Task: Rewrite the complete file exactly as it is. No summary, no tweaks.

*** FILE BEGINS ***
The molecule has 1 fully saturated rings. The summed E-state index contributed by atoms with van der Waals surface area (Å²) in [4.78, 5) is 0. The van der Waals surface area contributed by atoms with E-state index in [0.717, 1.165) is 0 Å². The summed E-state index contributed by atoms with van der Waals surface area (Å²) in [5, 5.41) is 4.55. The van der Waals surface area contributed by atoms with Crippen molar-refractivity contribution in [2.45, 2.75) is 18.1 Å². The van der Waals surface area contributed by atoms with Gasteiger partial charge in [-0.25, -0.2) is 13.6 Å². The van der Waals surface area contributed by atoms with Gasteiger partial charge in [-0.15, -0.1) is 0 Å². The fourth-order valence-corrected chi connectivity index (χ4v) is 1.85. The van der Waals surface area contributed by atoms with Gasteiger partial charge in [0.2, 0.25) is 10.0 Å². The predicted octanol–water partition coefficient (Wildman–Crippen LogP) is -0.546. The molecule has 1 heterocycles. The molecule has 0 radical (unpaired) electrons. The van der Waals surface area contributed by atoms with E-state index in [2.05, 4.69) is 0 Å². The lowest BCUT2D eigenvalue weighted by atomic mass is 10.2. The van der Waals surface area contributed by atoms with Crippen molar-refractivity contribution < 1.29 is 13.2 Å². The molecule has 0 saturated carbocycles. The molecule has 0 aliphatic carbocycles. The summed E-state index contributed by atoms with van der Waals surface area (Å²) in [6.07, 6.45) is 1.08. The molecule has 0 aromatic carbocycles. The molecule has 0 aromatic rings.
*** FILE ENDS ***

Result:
The molecule has 1 fully saturated rings. The summed E-state index contributed by atoms with van der Waals surface area (Å²) in [4.78, 5) is 0. The van der Waals surface area contributed by atoms with E-state index in [0.717, 1.165) is 0 Å². The summed E-state index contributed by atoms with van der Waals surface area (Å²) in [5, 5.41) is 4.55. The van der Waals surface area contributed by atoms with Crippen molar-refractivity contribution in [2.45, 2.75) is 18.1 Å². The van der Waals surface area contributed by atoms with Gasteiger partial charge in [-0.25, -0.2) is 13.6 Å². The van der Waals surface area contributed by atoms with Gasteiger partial charge in [-0.15, -0.1) is 0 Å². The fourth-order valence-corrected chi connectivity index (χ4v) is 1.85. The van der Waals surface area contributed by atoms with Gasteiger partial charge in [0.2, 0.25) is 10.0 Å². The predicted octanol–water partition coefficient (Wildman–Crippen LogP) is -0.546. The molecule has 1 heterocycles. The molecule has 0 radical (unpaired) electrons. The van der Waals surface area contributed by atoms with E-state index in [2.05, 4.69) is 0 Å². The lowest BCUT2D eigenvalue weighted by atomic mass is 10.2. The van der Waals surface area contributed by atoms with Crippen molar-refractivity contribution < 1.29 is 13.2 Å². The molecule has 0 saturated carbocycles. The molecule has 0 aliphatic carbocycles. The summed E-state index contributed by atoms with van der Waals surface area (Å²) in [6.07, 6.45) is 1.08. The molecule has 0 aromatic carbocycles. The molecule has 0 aromatic rings.